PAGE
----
job was defined in a way so as to avoid violating "al ta'as atzmekha
ke'orkhei hadayanim" (Avos 1:8).

The Yerushalmi, Kesuvos 4:10 and BB 9:4 (same quote; both gemaros are
short and it's easy to find the quote), says the issur in the mishnah
is telling only one side the law when they're still trying to phrase
their claim. See also Kesuvos 52b and the Ritva d"h "asinu".

So, while I don't have a maqor for when it became normal to have to'anim
rabbaniim, I would think the place to look is the earliest shu"t that
explain how they're not orkhei din.

Tir'u baTov!

Micha Berger             When memories exceed dreams,
mi...@aishdas.org        The end is near.
http://www.aishdas.org                   - Rav Moshe Sherer
Fax: (270) 514-1507

Go to top.

Message: 8
From: Micha Berger
Date: Mon, 18 Jun 2018 11:48:48 -0400
Re: [Avodah] B'li Neder

On Mon, Jun 18, 2018 at 07:30:24AM -0400, Cantor Wolberg via Avodah wrote:
: As I recall, somewhere in Pirkei Avos it says that we don't know the exact 
: reward or punishment for mitzvos or aveiros. That's only known by HQBH.
: However, I also remember learning it is more praiseworthy to do a mitzvah
: that you've taken on versus doing it optionally, though it seems counterintuitive.

To do a mitzvah Hashem obligated you in, yes. But one you've taken
on yourself? I don't know.

As for untuitiveness, see my 9/8/2001 post at
<http://www.aishdas.org/avodah/vol07/v07n098.shtml#09>. But it ties
together why Hashem would command men in something He didn't command
women to that mitzvah likely being of more value to a man, to the
greater reward. A line of reasoning that doesn't apply to volunteerism.

Tir'u baTov!

Micha Berger             Spirituality is like a bird: if you tighten
mi...@aishdas.org        your grip on it, it chokes; slacken your grip,
http://www.aishdas.org   and it flies away.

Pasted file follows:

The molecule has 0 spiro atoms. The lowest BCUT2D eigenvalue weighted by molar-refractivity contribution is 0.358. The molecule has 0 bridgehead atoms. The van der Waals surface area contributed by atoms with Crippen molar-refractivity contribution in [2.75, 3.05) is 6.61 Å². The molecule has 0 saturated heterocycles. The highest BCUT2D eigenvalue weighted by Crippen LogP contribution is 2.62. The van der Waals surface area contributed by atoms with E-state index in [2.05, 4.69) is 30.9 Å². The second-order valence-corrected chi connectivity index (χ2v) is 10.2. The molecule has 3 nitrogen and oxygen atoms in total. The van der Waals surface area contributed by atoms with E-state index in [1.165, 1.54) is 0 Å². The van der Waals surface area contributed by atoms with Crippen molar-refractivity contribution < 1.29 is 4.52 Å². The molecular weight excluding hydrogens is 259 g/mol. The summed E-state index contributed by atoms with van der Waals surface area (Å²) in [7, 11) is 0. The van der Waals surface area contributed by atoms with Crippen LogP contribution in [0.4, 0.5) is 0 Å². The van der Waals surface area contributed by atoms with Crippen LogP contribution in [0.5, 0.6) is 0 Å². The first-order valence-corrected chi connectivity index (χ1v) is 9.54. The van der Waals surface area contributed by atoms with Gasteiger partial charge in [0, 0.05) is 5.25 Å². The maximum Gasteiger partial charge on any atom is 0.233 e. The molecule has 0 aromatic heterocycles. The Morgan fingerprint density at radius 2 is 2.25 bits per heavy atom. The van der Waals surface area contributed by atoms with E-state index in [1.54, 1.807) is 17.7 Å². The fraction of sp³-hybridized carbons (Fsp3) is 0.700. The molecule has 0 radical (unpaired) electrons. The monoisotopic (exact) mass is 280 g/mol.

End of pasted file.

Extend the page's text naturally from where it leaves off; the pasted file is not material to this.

Fax: (270) 514-1507                            - Rav Yisrael Salanter

Go to top.

Message: 9
From: Micha Berger
Date: Mon, 18 Jun 2018 11:57:54 -0400
[Avodah] Chizkiyahu's Reforms

See "Hezekiahs Religious Reform -- In the Bible and Archaeology" on the
Biblical Archeology Society web site at <http://bit.ly/2t6C43s>.

Here is Mosaic Magazine's teaser. I noted how similar this was to Chazal's
portrayal of Chizqiyahu haMelekh's success and failue, in that the
archeological evidence is of destroying the AZ in public, but failed to
get rid of everything hidden in private homes.

    A large 9th-century horned altar was discovered [in Beersheba] --
    already dismantled. Three of its four "horns" [rectangular projections
    on the four corners of the top of the altar] were found intact,
    embedded in a wall. Their secondary use indicates that the stones
    were no longer considered sacred. The horned altar was dismantled
    during Hezekiah's reign, which we know because some of its stones
    were reused in a public storehouse that was built when the Assyrians
    threatened Judah and was destroyed by the Assyrian army in 701....

    Next we move to Lachish. The second most important city in Judah
    after Jerusalem, Lachish was a military and administrative center
    in the Judean hills.... In 2016, an 8th-century BCE cultic place
    at Lachish was uncovered next to the main city gate. Archaeologists
    have called this cultic place a "gate-shrine." In it were found two
    small horned altars, whose horns had been cut off and embedded in an
    adjacent wall. Further, a square toilet was found installed in the
    shrine but was never used. The toilet was more of a symbolic act of
    desecration (see 2Kings 10:27) -- part of Hezekiah's cultic reforms.

    The best candidate for the elimination [of these cultic sites and
    others] is King Hezekiah, who probably ordered the abolition of
    all official cultic sites. Only the Jerusalem Temple and small,
    household shrines were spared.

Tir'u baTov!

Micha Berger             Life isn't about finding yourself.